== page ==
Our Research Notes series invites authors to describe their process for a recent book, with “research” defined as broadly as they like. This week, Gabriel Blackwell writes about Babel from Splice Books.
My first thought when thinking about the research done for Babel was a kind of confusion, fitting, I think, for my thoughts about this book: that I’d done very little research, much less, I think, than I’d done for previous books, that, probably because I’d written it alongside a book of nonfiction that required a great deal of more traditional research including even microfilm, writing the fictions of Babel was, for me, a kind of escape from research, but then, the more I thought about it, the more I realized that, no, I did research for this book, that the reason I thought I’d done very little research for Babel is that the research I did wasn’t that kind of research, that, in other words, I didn’t set out to synthesize, but really more to listen, to take in the words of others. These are fictions that, in my mind, are mostly directed by language and in particular speech rather than by plot or conceit, and it seemed to me that research into language and in particular speech is better done sort of haphazardly, or anyway more easily done sort of haphazardly, or anyway I mean that that’s what I’ve done, sort of haphazardly: research usages of language. I’ll skip through that particular confusion here — because, besides the economy of it, there is a thrill in moving quickly, in skipping, we all know this to be true, sometimes we just want to come to the end and not be forced to pretend to enjoy the journey and we wish for all of the vista-less stretches of landscape between origin and endpoint collapsed together in our mind in a single “and then” — in favor of a path through the research I did for this book that’s clearer if less faithful to what it describes.
The opening essay, “( ),” is about a ventriloquist named Signor Blitz or else it’s about silence or else it’s about echoes, and the reading I did that pushed me to want to write the essay in the first place, Antonio Blitz’s autobiography, Fifty Years in the Magic Circle, Being an Account of the Author’s Professional Life; His Wonderful Tricks and Feats; With Laughable Incidents, and Adventures as a Magician, Necromancer, and Ventriloquist — as fascinating a book as you, reader, think its title is, which is to say that if you see nothing interesting in that title, you won’t think much of the book and that the opposite is also true — is I think typical of the research I did for Babel: often at least somewhat ready-to-hand, a thing I wanted to know more about but not necessarily for a story that then became a story, or, in this case, an essay.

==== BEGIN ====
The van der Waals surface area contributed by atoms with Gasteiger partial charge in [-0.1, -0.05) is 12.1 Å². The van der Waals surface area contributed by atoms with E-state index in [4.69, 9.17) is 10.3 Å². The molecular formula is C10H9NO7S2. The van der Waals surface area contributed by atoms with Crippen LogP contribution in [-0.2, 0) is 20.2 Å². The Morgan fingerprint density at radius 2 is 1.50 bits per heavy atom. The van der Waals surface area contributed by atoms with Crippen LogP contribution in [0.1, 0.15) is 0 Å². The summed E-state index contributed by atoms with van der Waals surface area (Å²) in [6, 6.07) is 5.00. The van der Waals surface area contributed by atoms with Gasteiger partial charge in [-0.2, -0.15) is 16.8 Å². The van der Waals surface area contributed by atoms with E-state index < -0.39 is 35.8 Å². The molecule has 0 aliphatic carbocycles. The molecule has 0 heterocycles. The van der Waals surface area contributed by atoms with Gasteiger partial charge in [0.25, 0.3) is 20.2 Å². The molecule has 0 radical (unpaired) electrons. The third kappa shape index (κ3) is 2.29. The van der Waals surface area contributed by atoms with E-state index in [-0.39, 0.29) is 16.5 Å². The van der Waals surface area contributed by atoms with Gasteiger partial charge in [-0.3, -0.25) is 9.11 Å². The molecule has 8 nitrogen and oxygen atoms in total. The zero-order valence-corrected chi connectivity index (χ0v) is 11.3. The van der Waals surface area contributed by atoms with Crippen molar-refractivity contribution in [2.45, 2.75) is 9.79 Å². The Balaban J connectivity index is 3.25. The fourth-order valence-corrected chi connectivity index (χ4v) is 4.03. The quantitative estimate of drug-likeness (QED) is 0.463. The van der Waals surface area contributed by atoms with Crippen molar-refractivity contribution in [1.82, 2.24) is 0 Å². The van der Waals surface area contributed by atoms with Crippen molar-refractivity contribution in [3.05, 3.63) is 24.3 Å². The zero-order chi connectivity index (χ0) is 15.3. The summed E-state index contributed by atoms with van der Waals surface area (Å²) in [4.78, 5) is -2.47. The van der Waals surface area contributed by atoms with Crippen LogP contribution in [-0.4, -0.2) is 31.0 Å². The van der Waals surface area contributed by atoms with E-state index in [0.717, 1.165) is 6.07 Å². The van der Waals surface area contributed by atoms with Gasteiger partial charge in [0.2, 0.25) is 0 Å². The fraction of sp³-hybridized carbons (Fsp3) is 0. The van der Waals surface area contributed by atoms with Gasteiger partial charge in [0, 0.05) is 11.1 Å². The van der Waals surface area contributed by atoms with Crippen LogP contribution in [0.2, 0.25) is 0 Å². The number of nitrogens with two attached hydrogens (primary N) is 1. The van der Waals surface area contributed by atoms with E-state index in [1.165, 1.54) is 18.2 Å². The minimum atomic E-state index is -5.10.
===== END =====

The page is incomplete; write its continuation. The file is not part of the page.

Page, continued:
Under I think similar circumstances, I wrote the second fiction, “The Invention of an Island,” after rereading Adolfo Bioy Casares’s The Invention of Morel, rereading I did because, I think, I’d recommended the book to another writer around that time, though, look, Morel is short and such a pleasure to read that I have reread it often and am always happy to have an excuse to reread it again, and anyway that particular rereading led me to reread H.G. Wells’s The Island of Dr. Moreau, and rereading the two together like that led me to write “The Invention of an Island” or made its writing possible in some way. My feelings about rereading The Island of Dr. Moreau are really very different from my feelings about rereading The Invention of Morel; I mean that I like The Island of Dr. Moreau less each time I reread it, not that I’ve reread it much, maybe twice, once for school and once for this fiction, and so, if the reader is now tempted to read it or reread it, may I recommend instead watching the documentary Lost Soul: The Doomed Journey of Richard Stanley’s Island of Dr. Moreau, which, I think, is bound to bring more pleasure than is reading The Island of Dr. Moreau (though it also seems possible I liked the documentary because of some tendency toward schadenfreude in myself that I sincerely hope is not more widely shared)?